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Dego – Nuts!

There’s no underestimating the legacy that Dennis McFarlane has lingering behind him, from the formative days of 4 Hero through a myriad of aliases and projects (amongst them Nutmeg and the highly sought after Cousin Cockroach releases), always pushing the boundaries of broken beats where others would be scared to syncopate. As such it’s been heartening to see the likes of Eglo championing one of the great rhythmic innovators of UK electronic music, and so with a renewed vigour Dego is back in action with a release that finds him spreading his wings across three tracks for FaltyDL’s blossoming Blueberry imprint. Considering Drew Lustman’s affinity for soul-inflected broken beat styles, it’s a logical fit that finds McFarlane drawing on his foremost talents and delivering a record that sounds unmistakably like him.

Dego - Nuts!
12", Digital
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This is no more apparent than on opening track “Nuts”, which hits a midtempo stride peppered with a distinctive sample from the intro to seminal electro banger “Al-Naafiysh (The Soul)” by Hashim. Aside from that particular trick, everything else tumbles out with that quintessential roll that could only come from the West London broken beat scene. The beats rasp in the right places but generally keep it clean, content to contort in bugging configurations that rub up perfectly against the punchy Moog bass, leaving ample room for soulful chords to hum out over the top. There’s no great complexity to the track save for the percussion, finding a groove and happily locking into it, and as is typical of the style it’s a short and sweet experience.

“Could Murder A Burger” ups the tempo to a more urgent pace, while the bass synth comes in a more runny manifestation, and the additional melodics are alien bleeps rather than hand-played expressions. It’s here that McFarlane’s gift for eliciting energy out of his productions shines through, as an irresistible forward thrust barrels you into the unexpected piano chords that shape out the second half of the track. It’s a welcome soul injection that could melt an Easter Island head, rich in compositional might and utterly easy on the ears.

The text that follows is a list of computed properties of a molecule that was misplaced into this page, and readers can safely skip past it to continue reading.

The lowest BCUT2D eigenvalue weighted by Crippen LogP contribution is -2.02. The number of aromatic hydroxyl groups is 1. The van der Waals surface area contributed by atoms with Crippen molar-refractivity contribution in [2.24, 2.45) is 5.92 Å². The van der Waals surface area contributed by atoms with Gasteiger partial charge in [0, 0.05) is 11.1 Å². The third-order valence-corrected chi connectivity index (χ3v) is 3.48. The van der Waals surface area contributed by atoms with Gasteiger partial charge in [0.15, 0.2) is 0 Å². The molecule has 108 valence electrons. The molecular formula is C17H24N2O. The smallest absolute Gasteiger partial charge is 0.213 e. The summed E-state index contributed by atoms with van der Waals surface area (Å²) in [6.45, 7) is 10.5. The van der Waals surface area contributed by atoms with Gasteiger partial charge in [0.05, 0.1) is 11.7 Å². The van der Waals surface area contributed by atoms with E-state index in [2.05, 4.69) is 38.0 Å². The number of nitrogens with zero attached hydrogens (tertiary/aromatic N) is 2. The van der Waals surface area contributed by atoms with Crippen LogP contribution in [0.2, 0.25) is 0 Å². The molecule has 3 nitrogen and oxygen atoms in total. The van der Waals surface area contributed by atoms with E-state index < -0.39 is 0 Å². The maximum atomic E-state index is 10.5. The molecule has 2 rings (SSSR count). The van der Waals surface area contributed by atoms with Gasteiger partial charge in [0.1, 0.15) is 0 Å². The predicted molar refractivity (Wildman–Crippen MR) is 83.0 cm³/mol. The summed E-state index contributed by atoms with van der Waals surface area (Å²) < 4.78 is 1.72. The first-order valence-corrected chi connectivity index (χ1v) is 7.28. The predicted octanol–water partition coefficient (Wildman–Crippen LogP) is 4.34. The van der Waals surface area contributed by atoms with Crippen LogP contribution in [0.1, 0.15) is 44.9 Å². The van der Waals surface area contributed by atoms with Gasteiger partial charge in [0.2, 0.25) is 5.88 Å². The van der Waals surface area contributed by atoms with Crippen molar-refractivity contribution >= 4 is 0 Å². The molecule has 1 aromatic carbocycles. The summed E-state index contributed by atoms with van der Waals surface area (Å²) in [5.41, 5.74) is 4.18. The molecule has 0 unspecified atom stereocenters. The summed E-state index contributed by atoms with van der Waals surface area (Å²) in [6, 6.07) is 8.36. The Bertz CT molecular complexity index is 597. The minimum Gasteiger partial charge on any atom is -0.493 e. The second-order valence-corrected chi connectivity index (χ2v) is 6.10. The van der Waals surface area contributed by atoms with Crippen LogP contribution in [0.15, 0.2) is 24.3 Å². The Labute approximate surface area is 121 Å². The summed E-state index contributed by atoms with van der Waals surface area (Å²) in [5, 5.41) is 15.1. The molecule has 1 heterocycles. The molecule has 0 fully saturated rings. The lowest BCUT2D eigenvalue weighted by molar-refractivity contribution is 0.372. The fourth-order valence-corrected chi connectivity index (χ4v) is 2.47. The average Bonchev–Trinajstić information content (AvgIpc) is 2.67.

Keeping up the trend of no specific trend on the record, “Celestian Ditton” heads off into more esoteric territory with a scattered drum set that brushes its way in between sci-fi techno intricacy and brush-drummed instinct, setting the scene for a sweet and contemplative downtempo experience that loses none of the kinetic bite that defines McFarlane’s work. It’s surely the most progressive of the tracks here, winding through different synth rich phases, delighting the mind with sheer musicality and that ever-present rhythmic dexterity.

After such displays of prowess, FaltyDL was always going to have a tall order bringing something to a remix, but he tackles “Celestial Ditton” with the perfect pitch of respect while bringing something worthwhile to the table. It’s certainly a subtle touch that keeps the nature of the track intact while freshening up the drum set and working a few more playful synth touches into the mix, but one gets the impression that Lustman was keen to work in deference to an artist one can only assume was a big influence from an early stage in his career.

Some might argue that there’s nothing new about what Nuts! has to say, as this isn’t necessarily breaking new ground in the field of broken beat, but it never feels like a trick repeated. Perhaps it’s the cult status the music carries these days versus the over-exposure of other older electronic styles, but more likely it’s that the genre in itself has always been buoyed by an irrepressible vitality and freshness that, to these ears at least, never dims with time. When all around are questing for dirty, malevolent sounds (no bad thing by any means), it’s refreshing to let the brain trip out to something a little more nourishing, and that’s exactly what Dego brings us here.

Oli Warwick


A1. Nuts!
A2. Could Murder A Burger
B1. Celestial Ditton
B2. Celestial Ditton (FaltyDL Remix)